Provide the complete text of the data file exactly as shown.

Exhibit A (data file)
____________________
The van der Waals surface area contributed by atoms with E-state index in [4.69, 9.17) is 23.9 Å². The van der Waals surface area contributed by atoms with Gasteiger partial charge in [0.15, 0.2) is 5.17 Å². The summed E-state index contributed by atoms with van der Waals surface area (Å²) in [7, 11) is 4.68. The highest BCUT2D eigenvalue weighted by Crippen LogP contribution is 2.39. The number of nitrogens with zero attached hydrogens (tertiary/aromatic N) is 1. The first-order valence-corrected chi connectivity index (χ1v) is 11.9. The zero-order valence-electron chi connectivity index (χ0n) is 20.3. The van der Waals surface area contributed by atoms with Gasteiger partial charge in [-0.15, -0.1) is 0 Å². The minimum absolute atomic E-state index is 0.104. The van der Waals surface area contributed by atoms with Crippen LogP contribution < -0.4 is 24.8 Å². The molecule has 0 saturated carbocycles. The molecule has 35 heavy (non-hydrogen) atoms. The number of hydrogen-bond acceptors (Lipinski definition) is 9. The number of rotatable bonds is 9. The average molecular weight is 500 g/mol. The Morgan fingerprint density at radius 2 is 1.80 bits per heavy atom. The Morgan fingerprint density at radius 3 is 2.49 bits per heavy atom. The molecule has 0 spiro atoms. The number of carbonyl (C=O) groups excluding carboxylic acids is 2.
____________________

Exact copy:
The van der Waals surface area contributed by atoms with E-state index in [4.69, 9.17) is 23.9 Å². The van der Waals surface area contributed by atoms with Gasteiger partial charge in [0.15, 0.2) is 5.17 Å². The summed E-state index contributed by atoms with van der Waals surface area (Å²) in [7, 11) is 4.68. The highest BCUT2D eigenvalue weighted by Crippen LogP contribution is 2.39. The number of nitrogens with zero attached hydrogens (tertiary/aromatic N) is 1. The first-order valence-corrected chi connectivity index (χ1v) is 11.9. The zero-order valence-electron chi connectivity index (χ0n) is 20.3. The van der Waals surface area contributed by atoms with Gasteiger partial charge in [-0.15, -0.1) is 0 Å². The minimum absolute atomic E-state index is 0.104. The van der Waals surface area contributed by atoms with Crippen LogP contribution < -0.4 is 24.8 Å². The molecule has 0 saturated carbocycles. The molecule has 35 heavy (non-hydrogen) atoms. The number of hydrogen-bond acceptors (Lipinski definition) is 9. The number of rotatable bonds is 9. The average molecular weight is 500 g/mol. The Morgan fingerprint density at radius 2 is 1.80 bits per heavy atom. The Morgan fingerprint density at radius 3 is 2.49 bits per heavy atom. The molecule has 0 spiro atoms. The number of carbonyl (C=O) groups excluding carboxylic acids is 2.